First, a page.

Remember, during Solar Week your group or class can submit a couple of your best questions to the scientists and they will answer on the bulletin board. Click on "Ask a Question" in the left-hand menu.
Solar Week is part of the NASA Eclipse 2017 effort. You can find a page of information, maps, activities, scientist experts in your area, safety considerations and where to view the eclipse-across-America of August 21, 2017. Go the the NASA Eclipse website for a wealth of information.
If you are a park interpreter, we are offering a series of webinars on Interpreting the Great American Solar Eclipse to help you prepare and engage visitors to your outdoor park during this unparalleled opportunity.
Educator/Group Leader Information: Eclipse! and Safe Solar Viewing
The Solar Eclipse topic, game and activities are designed to introduce your participants to what happens during an eclipse of the Sun, when the Moon comes between the Sun and the Earth. In doing this, they will learn about eclipses in history and what impact they had on the people who saw them. We concentrate on how we use eclipses (real and fake) to study the atmosphere of the Sun.You can access some basic eclipse preparatory material at our eclipse information page.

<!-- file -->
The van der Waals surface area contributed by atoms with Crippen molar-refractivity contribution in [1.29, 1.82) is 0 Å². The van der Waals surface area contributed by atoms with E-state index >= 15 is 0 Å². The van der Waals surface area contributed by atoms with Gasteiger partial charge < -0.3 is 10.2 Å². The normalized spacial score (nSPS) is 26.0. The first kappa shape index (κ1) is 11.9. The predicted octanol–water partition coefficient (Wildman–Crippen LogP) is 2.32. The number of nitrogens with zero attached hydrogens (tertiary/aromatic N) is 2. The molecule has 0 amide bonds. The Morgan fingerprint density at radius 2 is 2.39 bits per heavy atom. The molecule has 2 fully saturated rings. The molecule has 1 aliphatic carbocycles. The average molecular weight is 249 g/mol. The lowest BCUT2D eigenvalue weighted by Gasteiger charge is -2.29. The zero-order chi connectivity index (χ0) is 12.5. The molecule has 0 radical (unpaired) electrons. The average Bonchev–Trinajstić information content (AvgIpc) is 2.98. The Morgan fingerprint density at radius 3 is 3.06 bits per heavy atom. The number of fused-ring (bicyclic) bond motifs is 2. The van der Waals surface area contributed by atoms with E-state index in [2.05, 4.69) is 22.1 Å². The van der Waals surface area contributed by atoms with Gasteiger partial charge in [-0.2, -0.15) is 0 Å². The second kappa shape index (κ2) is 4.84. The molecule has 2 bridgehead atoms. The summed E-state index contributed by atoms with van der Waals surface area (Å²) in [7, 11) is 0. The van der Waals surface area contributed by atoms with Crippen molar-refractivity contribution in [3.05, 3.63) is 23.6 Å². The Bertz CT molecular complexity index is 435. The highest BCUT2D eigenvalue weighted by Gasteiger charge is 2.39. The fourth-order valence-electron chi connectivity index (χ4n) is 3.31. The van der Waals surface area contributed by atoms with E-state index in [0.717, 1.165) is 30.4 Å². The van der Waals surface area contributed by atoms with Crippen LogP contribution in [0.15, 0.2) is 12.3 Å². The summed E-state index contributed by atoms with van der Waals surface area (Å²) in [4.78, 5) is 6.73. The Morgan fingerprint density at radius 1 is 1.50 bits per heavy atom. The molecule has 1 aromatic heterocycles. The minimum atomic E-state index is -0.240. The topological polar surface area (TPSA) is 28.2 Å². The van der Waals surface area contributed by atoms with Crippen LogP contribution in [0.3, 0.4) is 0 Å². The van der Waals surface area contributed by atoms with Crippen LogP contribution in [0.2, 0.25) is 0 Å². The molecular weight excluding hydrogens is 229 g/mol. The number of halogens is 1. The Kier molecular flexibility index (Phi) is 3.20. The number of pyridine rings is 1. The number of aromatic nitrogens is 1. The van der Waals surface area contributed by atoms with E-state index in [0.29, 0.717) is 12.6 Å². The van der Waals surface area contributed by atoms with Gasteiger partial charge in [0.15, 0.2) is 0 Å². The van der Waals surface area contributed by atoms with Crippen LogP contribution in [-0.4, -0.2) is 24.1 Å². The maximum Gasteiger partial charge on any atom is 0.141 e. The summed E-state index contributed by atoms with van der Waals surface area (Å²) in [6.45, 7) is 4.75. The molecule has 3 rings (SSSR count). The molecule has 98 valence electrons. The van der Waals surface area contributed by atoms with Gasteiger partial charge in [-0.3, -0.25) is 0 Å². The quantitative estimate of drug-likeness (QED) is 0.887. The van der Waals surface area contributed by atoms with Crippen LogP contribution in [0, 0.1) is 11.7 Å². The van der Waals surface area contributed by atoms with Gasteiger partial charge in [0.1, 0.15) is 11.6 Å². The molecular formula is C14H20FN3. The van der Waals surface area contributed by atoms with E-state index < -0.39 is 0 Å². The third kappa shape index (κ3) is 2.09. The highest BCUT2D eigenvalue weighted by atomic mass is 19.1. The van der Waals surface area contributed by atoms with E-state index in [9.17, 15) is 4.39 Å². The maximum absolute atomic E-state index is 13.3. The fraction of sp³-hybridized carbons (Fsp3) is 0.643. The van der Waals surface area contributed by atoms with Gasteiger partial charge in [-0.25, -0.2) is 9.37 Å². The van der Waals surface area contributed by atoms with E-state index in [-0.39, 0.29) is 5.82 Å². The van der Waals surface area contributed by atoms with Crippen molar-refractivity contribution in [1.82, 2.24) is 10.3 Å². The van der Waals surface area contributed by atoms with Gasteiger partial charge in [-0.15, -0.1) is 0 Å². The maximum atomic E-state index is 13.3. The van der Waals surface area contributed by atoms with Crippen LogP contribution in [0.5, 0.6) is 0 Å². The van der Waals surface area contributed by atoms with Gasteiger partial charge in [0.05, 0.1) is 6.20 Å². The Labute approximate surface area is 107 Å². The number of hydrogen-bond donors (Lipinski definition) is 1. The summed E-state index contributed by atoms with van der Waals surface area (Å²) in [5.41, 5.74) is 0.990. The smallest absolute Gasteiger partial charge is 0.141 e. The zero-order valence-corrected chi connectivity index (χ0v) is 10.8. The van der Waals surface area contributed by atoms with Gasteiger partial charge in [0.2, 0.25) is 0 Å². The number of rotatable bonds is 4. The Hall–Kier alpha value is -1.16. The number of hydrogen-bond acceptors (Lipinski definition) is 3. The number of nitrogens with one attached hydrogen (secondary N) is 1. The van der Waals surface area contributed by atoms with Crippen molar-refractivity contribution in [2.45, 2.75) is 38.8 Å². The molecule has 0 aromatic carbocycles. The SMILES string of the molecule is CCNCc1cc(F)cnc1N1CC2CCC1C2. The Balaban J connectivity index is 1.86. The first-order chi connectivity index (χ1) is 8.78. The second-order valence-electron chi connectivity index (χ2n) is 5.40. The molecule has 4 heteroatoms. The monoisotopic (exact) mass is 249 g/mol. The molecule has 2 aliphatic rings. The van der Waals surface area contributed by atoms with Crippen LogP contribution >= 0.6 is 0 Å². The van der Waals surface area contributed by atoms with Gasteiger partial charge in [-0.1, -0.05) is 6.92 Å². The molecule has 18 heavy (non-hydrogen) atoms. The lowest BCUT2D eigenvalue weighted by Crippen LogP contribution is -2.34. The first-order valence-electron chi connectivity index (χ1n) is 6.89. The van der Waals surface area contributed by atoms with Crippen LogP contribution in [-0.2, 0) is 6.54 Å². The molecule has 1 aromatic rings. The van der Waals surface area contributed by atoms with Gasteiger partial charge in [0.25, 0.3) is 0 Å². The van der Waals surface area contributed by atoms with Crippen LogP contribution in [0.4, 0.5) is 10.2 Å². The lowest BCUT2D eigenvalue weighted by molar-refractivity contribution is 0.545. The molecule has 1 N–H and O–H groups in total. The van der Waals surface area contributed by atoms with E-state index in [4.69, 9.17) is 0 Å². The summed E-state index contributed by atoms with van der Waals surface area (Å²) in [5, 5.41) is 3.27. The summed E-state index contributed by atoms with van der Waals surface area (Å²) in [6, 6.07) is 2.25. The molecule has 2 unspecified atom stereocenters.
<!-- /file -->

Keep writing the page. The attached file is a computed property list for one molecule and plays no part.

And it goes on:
To continue, please use the links here at Learn About Solar Eclipses and its sub-pages:
Eclipses in History - Explains the effects of solar eclipses on people in history and how to forecast eclipses.
The Solar Corona - Explains information about the outer atmosphere of the Sun, called the corona.
- Eclipse Facts - Provides interesting facts about eclipses.
- The Effect on Earth
- ABOVE ALL, PLEASE Observe the Sun Safely.
- Another free resource that can be distributed to anyone is the “Solar Science All-American Total Solar Eclipse” guide by Andrew Fraknoi and Dennis Schatz. It is available through the National Science Teachers Association which publishes the longer “Solar Science” teacher’s guide. Look for the “Free 2017 Solar Eclipse Observing Guide” link on this page.